By August, crepe myrtles bloom. A pair of white crepe myrtles flank the front corners of the house. Most years they look like shrubs, in warmer period of years they will appear tree form, as they had for quite a while. However, they froze back in October 2019 with those untimely October snow storms. This spring many shoots came up. I allowed the thickest trunk to remain from previous years and removed the suckers every few weeks for a pollard-ed look. I think I like it.
The flowering, buzzing and humming continues apace, interrupted somewhat on cloudy days, I noticed. In June, black swallowtail butterflies where seen flying front to back garden. In July, Painted Ladies came in numbers, and the odd Monarch. Dragonflies and bees were ever present.
September and Weather Drama
Temperatures, both daytime and evening, cool considerably after Labor Day. The garden breathed a huge sigh with the relief of cooler weather. White rain lilies, Zephrantes candida, (photo at right)bloomed both front and back. (White-lined sphinx moth and purple Salvia greggii.)
In a surprise move, immediately after Labor Day, you might recall, September 9th and 10th, our area suddenly experienced daytime highs of 42 and 52 degrees F, and nighttime lows of 40 (on the 8th), 37 and 40 degrees F., a drastic departure from highs of the nineties immediately preceding. I moved tropicals inside for cover, and set up my double tunnel system over the caladium bed to save them, as they prefer temperatures above 55°. Fleece covers were thrown over the seascape to save the tender succulents I hoped to dig up later and store over winter.
This cold snap reminded me of the late snow in April, where I scrambled to take in pots and cover beds. My efforts were helpful, but this deep cold snap diminished the plant’s ardor across the garden. The caladiums came out of it OK, however, their spirit was broken, and a markedly visible decline set in much sooner than it should. In the sunny front garden, the plants went into a short reset period. Zinnias, ragged and worn, seemed to be the most affected, they never looked as good again, and took nearly four weeks to attract butterflies once more. The dahlia border seemed unaffected.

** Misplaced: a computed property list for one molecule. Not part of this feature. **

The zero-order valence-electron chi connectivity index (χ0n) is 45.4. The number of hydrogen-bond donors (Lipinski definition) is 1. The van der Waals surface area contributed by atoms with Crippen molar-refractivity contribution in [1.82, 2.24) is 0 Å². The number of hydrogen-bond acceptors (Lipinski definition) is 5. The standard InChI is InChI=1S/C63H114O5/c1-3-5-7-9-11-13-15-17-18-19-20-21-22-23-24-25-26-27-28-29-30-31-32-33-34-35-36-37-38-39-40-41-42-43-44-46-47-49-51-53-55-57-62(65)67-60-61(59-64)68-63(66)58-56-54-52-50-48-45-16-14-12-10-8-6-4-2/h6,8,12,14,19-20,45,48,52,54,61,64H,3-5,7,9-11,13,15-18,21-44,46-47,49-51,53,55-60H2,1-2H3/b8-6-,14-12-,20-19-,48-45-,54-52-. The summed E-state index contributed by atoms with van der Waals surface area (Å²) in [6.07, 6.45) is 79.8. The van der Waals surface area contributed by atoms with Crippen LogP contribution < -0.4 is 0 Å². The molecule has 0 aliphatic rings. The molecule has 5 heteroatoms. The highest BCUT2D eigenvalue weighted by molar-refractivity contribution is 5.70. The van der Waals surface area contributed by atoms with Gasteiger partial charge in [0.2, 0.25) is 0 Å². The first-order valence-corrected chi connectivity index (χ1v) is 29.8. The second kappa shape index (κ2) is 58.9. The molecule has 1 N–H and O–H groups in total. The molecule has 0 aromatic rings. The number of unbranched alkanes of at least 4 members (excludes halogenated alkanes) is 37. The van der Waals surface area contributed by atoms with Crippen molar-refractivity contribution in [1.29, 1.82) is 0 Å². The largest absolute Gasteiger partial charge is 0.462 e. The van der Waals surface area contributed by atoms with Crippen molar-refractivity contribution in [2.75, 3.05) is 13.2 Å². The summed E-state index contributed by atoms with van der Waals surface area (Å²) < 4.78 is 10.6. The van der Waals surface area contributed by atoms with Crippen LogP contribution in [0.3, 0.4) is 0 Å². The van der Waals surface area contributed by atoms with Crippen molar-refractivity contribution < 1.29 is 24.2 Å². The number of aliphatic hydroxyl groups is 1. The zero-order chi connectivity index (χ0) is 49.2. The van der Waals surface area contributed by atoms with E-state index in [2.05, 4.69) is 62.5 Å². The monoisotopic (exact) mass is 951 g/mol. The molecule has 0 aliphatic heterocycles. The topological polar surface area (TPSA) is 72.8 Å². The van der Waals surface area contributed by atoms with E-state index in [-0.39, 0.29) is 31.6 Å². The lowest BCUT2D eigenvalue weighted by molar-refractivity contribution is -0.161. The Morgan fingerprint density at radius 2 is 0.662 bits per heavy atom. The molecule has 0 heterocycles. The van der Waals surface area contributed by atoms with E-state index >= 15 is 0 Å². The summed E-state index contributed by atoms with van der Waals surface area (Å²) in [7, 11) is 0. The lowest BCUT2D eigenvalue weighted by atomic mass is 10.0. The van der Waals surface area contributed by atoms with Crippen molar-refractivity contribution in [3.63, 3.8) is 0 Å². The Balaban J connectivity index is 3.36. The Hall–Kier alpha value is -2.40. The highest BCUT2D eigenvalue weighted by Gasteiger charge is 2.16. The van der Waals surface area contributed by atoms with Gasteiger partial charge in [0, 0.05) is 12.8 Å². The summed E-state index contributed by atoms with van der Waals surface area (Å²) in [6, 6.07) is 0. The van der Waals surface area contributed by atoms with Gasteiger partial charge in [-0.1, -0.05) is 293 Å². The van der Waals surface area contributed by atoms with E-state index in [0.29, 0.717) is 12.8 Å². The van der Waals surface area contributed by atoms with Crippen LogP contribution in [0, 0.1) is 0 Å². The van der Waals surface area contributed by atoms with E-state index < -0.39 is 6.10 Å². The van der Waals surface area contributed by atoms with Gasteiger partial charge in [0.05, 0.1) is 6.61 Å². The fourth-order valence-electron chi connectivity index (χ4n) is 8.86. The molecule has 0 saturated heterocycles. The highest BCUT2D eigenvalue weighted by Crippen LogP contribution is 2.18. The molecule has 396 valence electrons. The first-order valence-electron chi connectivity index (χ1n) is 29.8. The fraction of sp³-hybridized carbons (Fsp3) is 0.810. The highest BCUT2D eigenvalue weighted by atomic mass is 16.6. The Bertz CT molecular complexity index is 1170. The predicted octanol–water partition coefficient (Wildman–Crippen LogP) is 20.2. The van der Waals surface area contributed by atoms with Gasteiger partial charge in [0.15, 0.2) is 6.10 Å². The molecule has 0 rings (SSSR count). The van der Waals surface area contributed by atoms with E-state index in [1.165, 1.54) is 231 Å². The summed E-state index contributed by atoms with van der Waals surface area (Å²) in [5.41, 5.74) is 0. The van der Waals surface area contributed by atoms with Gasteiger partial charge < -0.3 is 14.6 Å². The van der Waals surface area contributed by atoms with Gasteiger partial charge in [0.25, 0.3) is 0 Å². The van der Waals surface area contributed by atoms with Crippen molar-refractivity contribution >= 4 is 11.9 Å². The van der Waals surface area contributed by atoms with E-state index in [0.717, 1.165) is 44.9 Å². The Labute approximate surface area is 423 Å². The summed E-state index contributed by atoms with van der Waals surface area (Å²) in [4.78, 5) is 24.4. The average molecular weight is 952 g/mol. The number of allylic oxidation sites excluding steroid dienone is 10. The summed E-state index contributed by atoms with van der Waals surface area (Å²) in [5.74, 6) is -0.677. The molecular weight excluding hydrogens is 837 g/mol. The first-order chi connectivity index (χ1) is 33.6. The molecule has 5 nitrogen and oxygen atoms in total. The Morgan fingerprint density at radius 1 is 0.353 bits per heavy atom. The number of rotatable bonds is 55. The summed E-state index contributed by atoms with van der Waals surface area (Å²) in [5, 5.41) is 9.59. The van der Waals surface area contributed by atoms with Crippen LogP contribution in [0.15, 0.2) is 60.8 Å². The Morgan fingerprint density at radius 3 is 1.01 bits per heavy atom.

Within two weeks, fall blooming sedums, goldenrods, asters and blue mist spirea (Caryopteris) bloomed, along with dotted gayfeather, Liatris punctata, a local native. Dotted gayfeather, or dotted blazingstar, is said to be an excellent cut and/or dried flower, but I have never dared to deprive the many bees and butterflies that “dot” the flower stalks illuminated with purple flowers. I could be seen many afternoons watching the action. (Reworked front garden in September, photo at right.)
The early cold snap intensified feelings of fall. Pumpkin and gourd displays sprang up, front and back.
Some time after mid-September I noticed the Painted Lady butterflies looked different. Yes, upon much closer examination, American Ladies have joined as well as several Monarchs. Small, local butterflies (for more information, click here http://www.highplainsgardening.com/local-butterflies) joined the fray.
October and More Weather Drama in the Garden
One would think a gardener could continue to relax and just enjoy the warm, calm days of autumn. Not so. October is a busy month as this is a month of change in the garden. (The autumn garden with monarch, photo at left.)
Blooming in the front garden continued in October. Now the zinnias were back in action. The pollinators sensed shorter day lengths too, they must stock up. Every flower of all the species were frequently visited—an actual feeding frenzy! Really, it was quite an amazing sight, butterflies, moths and bees vying for the same nectar. Bees and butterflies fed on all the usual plants, plus B & B’s on the salvias, B & B’s on flame acanthus, on sedums, on bougainvillea, on lantana, on the dahlias – unusual since no insects liked them previously. Chrysanthemums were the last of our flowers to open.
The first week of October also signaled it’s time to turn the caladium bed back into a tulip bed. I dug up the now-limpy looking caladiums; cleaned, dried and stored the tubers for next year. I know I can reuse them and they’ll grow just fine. They need to be dug up before night time temperatures fall to 45° to overwinter in storage. (Photo of echinaceas with butterflies at right, looking ragged after the early September cold snap.)
A new selection of tulip bulbs (single late varieties) and the best of the daffodils, and other bulbs were replanted. Pansies were planted over the top for winter color and a few containers where changed out with purple mustard, chrysanthemums, pansies and ornamental cabbage and kale.